The presentations last week were very well done. I like to think that we stick to what we know, and I can say that I know very little, or nothing about aboriginal art or internet art as Guglietti (2010) highlights in her paper. Internet art is a great way for artists to showcase their talents across the web, and gain recognition. One can always jump the gun with things like technology; sometimes being on the internet doesn’t mean that you are present there. I think the largest indicator of a website being successful online is the work that is put into maintaining the site and keeping people engaged. Some of the websites were visually awing but they lacked incoming traffic for quite a while. Guglietti made reference to some of the aboriginal art being online as “remarkable” because of the constraints the Aboriginals dealt with accessing technology, being isolated, and being low income and still committing to such a task. Does Aboriginal art not have a presence because we cannot capitalize on it? Who will benefit? What incentive is there to learn about this type of art?
As much as we use the internet to navigate, or watch the news channels for the ‘biggest’ news there is a method to what we are absorbing – and it is called capitalizing media. The book made a really good point in Chapter 6. It said “the concentration of global media ownership pursues open markets and is tied into the mantra of the global economy: expand or die” (Jackson, Nielson & Hsu., 2011 p126). This would elaborate on the fact being in the market does not guarantee that you will grow in that market. The book uses this statement when it is talking about need for media systems to go international to have a media presence. I felt that Aboriginal internet art could also be connected on a grander scale on the internet since it is so hard to find locally- going national, or international would only help networking and getting more exposure (ie: keeping people interested).
I feel as if having an online community is a great idea. Being the educated, tech savvy group we are (or I would like to think!) online communities inspire creativity and ideas that may work better than the norm. Not only are they great for sharing new information, but they are great for finding people of similar interests. Having access to the internet through our computers, laptops, and mobile devices allow us to not only enjoy what we are seeing, but it allows us the opportunity to participate (Allocca, 2012).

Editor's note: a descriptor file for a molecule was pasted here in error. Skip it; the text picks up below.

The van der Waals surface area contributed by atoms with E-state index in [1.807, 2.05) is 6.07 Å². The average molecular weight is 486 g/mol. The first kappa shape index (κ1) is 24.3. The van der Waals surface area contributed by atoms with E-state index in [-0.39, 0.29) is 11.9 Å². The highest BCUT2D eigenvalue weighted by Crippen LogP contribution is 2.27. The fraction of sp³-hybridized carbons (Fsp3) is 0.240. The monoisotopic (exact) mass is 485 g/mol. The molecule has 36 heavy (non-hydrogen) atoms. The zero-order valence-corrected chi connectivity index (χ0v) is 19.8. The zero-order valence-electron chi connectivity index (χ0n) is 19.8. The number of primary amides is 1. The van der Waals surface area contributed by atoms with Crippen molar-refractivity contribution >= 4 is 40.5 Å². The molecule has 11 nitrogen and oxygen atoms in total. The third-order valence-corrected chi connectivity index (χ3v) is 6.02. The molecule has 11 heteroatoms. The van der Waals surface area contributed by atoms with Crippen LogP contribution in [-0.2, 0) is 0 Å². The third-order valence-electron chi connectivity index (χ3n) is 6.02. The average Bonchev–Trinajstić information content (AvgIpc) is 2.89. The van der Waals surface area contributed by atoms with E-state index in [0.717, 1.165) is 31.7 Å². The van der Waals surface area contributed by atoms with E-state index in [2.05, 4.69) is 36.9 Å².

Kevin Allocca’s (2012) TED talk made a reference on what makes material on the internet go viral or gain exposure. This Trends Manager with YouTube states that this new media has made a new culture where anyone who has access can make their own popularity. I can list a number of blogs or news columns I check out daily because the bloggers or authors have me hooked! I have ownership in the things that I like and this is why I follow them. I am passionate about certain topics and feel comfortable enough to challenge an opinion that might be different from mine from time, to time.
Allocca (2012) also made mention of tastemakers. This was a term I was not familiar with but it means exactly what it says – tastemakers introduce us to new and interesting things and bring them to a larger audience. For instance Ellen, Jimmy Kimmel, and my Facebook page is where I go to find out ‘cool’ new posts or video’s that are shared by friends that are passed on to get watched.
I think online communities are growing, and will continue to grow as far as they possibly can with the technology that we have today. Online communities are a great way to share ideas but it also has its consequences. One of them is maintenance which is difficult for some people to encourage because it is timely, but crucial to getting exposure. Another consequence could be that the communities can foster ideas that are subjective and/or incorrect. Sometimes the information that we are getting on these online communities is incorrect. When you have a participatory audience you must ensure you have time to maintain and ‘clean’ out your site.
I think internet art is an excellent concept and I think we must help put some thought into why some events make their way into circulation rapidly while others lag behind (Jackson, Nielson & Hsu., 2011).
Allocca, Kevin. (2012). Why videos go viral. Retrieved from http://www.youtube.com/watch?v=BpxVIwCbBK0
Guglietti, Maria. (2010). Aboriginal Internet Art and the Imagination of Community. Chapter 11
Jackson, J. D., Nielsen, G., & Hsu, Y. (2011). Mediated Society: a Critical Sociology of Media. Oxford: Oxford University Press.
Whitacre, Eric. (2011).A virtual choir 2,000 voices strong. Retrieved from
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